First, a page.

Skip to comments.But is it Good for the Conservatives - Darwinism and its Discontents
Posted on 05/14/2007 4:59:48 PM PDT by jocon307
They only had two and a half hours to settle some knotty questions--Does reality have an ultimate, metaphysical foundation? Is there content to the universe?--so they had to talk fast. But not fast enough. By the time the formidable panel discussion was over last week, I, as a member of the audience, had even more questions about the nature of reality than usual.
This hardly ever happens at a think tank, even Washington's most audacious and interesting think tank, the American Enterprise Institute. One reason AEI stands as the capital's premier research organization is that it alone would think to assemble a quartet of intelligent and accomplished people to debate the implications of Darwinism for political thought and public policy. Specifically, the panel's title was "Darwinism and Conservatism: Friends or Foes?" Its moderator was Steven Hayward, the biographer of Ronald Reagan, and in the quartet he conducted were Larry Arnhart, a political scientist from Northern Illinois University; John Derbyshire, an author and a blogger for National Review Online; John West, a political scientist formerly of Seattle Pacific University and now of the Discovery Institute; and his colleague at Discovery, George Gilder, the legendary author of Wealth and Poverty, Microcosm, The Spirit of Enterprise, and Life After Television. (Gilder is routinely and correctly called a visionary, partly because he's the only man on earth who can imagine life without television.)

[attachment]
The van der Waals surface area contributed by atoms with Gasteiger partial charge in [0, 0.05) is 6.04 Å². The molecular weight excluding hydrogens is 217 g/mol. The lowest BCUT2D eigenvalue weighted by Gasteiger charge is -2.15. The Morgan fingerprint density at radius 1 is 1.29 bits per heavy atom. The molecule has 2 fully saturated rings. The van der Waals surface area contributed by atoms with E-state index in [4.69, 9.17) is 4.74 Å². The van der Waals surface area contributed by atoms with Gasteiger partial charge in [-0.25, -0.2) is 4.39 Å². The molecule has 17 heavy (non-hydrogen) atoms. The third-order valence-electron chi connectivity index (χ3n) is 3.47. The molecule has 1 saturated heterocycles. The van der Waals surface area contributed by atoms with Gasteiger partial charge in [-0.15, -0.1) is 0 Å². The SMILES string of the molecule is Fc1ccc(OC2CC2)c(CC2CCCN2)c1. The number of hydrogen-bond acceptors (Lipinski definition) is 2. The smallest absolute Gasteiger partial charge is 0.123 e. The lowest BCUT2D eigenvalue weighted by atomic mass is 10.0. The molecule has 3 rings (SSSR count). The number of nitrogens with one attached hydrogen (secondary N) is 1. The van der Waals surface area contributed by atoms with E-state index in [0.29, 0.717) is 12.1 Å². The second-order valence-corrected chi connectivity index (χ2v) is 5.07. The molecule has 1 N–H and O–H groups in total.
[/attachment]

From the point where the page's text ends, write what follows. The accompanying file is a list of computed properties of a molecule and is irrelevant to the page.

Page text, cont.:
(Excerpt) Read more at weeklystandard.com ...
Am I supposed to read past this point?
What a presumptuous statement.
sorry, I didn't get past the title.
I don't have a telie, does that make me a visionary?
A few quotes
...”Conservatives need Darwin,” he said. Without the scientific evidence Darwinian theory offers, conservative views would be swamped by liberal sentimentality. The left-wing view of human nature as unfixed and endlessly manipulable has led to countless disastrous Utopian schemes. Hard-headed Darwinians, on the other hand, see human nature as settled and enduring and stubbornly unchangeable, and conservatives can wield the findings of Darwin to rebut the scheming, ambitious busybodies of the left and their subversion of custom and tradition...
Thus Gilder offered a concession by way of a compromise: “Darwinism may be true,” he said, “but it’s ultimately trivial.” It is not a “fundamental explanation for creation or the universe.” Evolution and natural selection may explain why organic life presents to us its marvelous exfoliation. Yet Darwinism leaves untouched the crucial mysteries—who we are, why we are here, how we are to behave toward one another, and how we should fix the alternative minimum tax. And these are questions, except the last one, that lie beyond the expertise of any panel at any think tank